Wonder Woman is an indisputable commercial and critical success. It dominated the box office this weekend, beating projections on its way to a massive $100 million opening in the US—the most ever for a film directed by a woman. And its 93% score on Rotten Tomatoes is one of the highest ever for a superhero film.
The reasons it’s delighted audiences and critics alike are several: Patty Jenkins’ superb direction, Gal Gadot’s charmingly earnest performance, and the thrilling action sequences. (Hopefully, the film will end whatever’s left of the ridiculous notion that a film by a woman, about a woman, is a risky proposition.)
But a vital part of Wonder Woman‘s success—perhaps the most important—is its humor. The movie is genuinely funny, and not just in the same rote way that superhero movies often are. In fact, I haven’t seen a funnier film of any kind yet this year.
Sure, that’s partly because the first half of 2017 has been a comedically barren wasteland. Get Out has been performing double duty as both the funniest and the best movie of the year, but Wonder Woman has now supplanted it as the former, and is even threatening it as the latter too.
The film’s humor works so well because Wonder Woman herself, Gal Gadot, is a funny person, and gives a performance that is at once commanding and droll. Gadot plays the sequence in which Diana, a Godlike Amazonian princess, is thrust into bustling 20th century London with the perfect balance of resolve and childlike innocence. For all her might, she has no idea how to use a revolving door. She marvels at the mere sight of a baby. She insists on carrying her giant sword everywhere, because she knows of no other way to live.
Chris Pine is also excellent as the bewildered Steve Trevor, an Allied spy who thinks he’s protecting Diana from unseen dangers (of course, it’s really the other way around). Pine plays these scenes like an exasperated camp counselor. Later, he dons an awful German accent in order to sneak into a military gala.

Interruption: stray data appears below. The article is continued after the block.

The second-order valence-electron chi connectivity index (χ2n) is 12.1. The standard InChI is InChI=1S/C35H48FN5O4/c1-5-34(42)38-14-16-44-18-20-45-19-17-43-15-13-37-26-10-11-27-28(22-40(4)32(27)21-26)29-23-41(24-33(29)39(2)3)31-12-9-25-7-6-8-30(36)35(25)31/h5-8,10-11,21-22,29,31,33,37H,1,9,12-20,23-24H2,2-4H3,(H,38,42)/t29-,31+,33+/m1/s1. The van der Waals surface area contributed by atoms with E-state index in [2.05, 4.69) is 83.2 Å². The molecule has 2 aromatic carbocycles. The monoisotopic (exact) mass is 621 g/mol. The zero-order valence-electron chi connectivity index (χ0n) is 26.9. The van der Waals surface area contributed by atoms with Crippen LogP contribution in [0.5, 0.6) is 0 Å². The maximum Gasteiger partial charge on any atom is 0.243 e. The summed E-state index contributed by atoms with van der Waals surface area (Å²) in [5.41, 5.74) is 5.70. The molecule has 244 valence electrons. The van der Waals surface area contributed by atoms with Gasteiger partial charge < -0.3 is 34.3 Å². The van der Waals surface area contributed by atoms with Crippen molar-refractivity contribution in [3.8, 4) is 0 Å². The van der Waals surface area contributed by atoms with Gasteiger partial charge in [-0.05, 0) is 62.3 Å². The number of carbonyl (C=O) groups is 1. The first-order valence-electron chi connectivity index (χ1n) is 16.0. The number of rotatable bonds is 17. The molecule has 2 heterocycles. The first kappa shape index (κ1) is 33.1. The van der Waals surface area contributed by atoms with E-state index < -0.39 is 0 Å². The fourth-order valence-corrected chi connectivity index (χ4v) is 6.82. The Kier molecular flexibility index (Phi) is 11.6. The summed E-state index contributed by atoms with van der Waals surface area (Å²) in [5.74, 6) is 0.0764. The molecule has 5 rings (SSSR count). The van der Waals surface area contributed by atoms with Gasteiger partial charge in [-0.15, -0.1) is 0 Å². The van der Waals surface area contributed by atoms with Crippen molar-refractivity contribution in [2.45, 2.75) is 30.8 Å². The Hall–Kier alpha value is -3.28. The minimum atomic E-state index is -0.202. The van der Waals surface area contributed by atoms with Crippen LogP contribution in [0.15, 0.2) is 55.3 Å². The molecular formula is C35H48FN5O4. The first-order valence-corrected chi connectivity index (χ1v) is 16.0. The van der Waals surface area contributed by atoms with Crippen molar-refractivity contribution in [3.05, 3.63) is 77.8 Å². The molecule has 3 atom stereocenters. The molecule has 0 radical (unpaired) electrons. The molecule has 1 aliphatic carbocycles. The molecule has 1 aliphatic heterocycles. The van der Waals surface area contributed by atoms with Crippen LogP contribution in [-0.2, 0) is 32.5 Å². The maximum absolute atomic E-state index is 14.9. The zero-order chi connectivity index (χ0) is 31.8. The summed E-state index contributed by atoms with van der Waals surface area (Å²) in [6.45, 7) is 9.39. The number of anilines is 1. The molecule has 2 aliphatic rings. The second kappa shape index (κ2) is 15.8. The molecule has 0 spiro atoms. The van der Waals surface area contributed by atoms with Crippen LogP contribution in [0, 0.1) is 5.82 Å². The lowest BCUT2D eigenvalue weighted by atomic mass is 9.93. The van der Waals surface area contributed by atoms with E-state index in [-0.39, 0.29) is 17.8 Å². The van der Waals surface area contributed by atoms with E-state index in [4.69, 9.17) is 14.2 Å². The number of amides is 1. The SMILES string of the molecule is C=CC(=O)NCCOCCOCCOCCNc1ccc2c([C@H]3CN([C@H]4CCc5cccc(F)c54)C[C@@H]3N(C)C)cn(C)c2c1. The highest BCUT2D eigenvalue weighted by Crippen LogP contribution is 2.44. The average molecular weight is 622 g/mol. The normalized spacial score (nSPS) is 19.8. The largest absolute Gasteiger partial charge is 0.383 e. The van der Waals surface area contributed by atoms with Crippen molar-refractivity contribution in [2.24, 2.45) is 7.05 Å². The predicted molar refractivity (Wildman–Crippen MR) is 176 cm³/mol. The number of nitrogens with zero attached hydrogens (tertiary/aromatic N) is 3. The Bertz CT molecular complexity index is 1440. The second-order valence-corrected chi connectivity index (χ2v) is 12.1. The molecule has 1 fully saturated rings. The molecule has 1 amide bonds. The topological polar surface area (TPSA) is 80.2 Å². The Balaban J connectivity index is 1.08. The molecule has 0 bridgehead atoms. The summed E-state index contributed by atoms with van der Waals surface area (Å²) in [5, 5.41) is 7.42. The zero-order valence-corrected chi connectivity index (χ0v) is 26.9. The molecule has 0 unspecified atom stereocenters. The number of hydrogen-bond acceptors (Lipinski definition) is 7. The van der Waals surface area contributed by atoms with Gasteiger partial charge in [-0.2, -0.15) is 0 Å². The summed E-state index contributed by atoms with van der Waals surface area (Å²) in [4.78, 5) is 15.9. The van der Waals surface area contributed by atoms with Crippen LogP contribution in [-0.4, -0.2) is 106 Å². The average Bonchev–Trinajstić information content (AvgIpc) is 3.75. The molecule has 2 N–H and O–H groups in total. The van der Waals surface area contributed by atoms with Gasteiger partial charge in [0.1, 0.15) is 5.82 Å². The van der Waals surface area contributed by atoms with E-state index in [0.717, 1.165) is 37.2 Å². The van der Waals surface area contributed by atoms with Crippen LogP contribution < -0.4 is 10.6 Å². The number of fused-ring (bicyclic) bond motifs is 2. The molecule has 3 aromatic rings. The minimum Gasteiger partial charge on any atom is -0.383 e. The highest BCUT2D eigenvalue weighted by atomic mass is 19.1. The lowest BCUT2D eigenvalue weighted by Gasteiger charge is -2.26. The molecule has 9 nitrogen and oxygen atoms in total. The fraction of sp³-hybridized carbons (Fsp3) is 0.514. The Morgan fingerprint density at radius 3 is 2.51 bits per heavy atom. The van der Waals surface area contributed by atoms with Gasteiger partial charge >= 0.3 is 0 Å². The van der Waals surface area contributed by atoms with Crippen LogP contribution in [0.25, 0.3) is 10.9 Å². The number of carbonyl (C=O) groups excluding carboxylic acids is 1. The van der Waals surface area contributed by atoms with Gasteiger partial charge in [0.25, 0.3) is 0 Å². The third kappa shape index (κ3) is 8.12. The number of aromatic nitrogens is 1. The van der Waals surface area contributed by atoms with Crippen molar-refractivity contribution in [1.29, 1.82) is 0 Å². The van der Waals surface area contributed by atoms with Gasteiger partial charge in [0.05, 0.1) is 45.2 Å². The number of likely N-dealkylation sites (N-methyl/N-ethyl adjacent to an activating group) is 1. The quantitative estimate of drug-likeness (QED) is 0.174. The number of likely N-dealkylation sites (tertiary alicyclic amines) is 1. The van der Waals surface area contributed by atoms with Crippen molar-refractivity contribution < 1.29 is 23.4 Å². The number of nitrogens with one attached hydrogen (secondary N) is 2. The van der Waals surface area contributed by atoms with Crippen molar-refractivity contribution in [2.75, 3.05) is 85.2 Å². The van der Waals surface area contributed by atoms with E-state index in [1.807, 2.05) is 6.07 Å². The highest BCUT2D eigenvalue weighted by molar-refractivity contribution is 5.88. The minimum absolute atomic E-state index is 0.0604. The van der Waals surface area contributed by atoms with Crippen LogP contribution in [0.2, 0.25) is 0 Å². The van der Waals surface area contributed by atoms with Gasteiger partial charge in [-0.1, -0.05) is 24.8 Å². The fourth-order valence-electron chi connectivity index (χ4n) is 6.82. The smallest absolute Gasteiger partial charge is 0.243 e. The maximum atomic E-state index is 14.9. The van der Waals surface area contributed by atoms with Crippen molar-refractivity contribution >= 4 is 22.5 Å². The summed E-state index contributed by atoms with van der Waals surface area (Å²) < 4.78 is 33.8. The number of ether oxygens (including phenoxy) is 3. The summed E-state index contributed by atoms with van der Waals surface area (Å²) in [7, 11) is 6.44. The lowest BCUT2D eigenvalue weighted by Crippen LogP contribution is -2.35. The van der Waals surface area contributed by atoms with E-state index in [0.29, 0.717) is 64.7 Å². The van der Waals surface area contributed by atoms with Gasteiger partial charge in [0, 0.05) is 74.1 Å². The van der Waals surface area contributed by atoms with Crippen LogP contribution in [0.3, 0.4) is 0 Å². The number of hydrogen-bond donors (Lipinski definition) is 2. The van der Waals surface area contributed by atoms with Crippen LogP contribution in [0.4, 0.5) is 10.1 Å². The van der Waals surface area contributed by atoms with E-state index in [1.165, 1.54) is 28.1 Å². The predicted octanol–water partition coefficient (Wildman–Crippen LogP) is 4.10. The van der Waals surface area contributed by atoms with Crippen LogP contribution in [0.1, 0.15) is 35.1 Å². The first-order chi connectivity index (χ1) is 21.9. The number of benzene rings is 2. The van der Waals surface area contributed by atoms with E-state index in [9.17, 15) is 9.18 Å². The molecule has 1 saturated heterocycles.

Even the film’s villains are hilariously cartoonish in the best way possible. Erich Ludendorff, a German army general played by Danny Huston, routinely snorts a mysterious powder which momentarily grants him super strength—an unsubtle and self-aware stand-in for cocaine. In one scene, he and Doctor Poison, a mad scientist under his employ, laugh maniacally after murdering a room full of people with a terrifying new form of mustard gas. It’s done playfully in only the way a comic book movie can play around with acts of unspeakable violence. Though a serious movie, Wonder Woman doesn’t take itself more seriously than it should.
The most magnificently tongue-in-cheek moment of all comes in the middle of the film’s action-packed climax. The main villain is revealed to be a mustachioed David Thewlis, playing Ares, the God of War, disguised as a slightly buffoonish British politician. An epic flashback sequence shows Thewlis as Ares, made to look considerably younger through the magic of filmmaking—but he’s still sporting that dashing mustache. One could argue that was unintentionally funny, but given that the rest of the movie is so self-aware, I choose to give it the benefit of the doubt.
And this is all without even mentioning Trevor’s secretary Etta Candy (played by The Office alum Lucy Davis), who made my theater companion nearly choke with laughter from a mere facial expression. Davis is brilliant in her minor part, injecting the film with a gentle amusement that’s been sorely missing from DC’s cinematic universe until now.
Most important, though, is that Wonder Woman isn’t inundated with jokes like some superhero films are. It allows each comic moment to breathe. It’s not just going through the motions; there’s no joke quota to be met. It’s funny only when it’s supposed to be.
The filmmakers of Justice League, the next film in the DC lineup, have promised a similar tone. But Wonder Woman has set the humor bar high, and it’s unlikely we’ll see it matched anytime soon.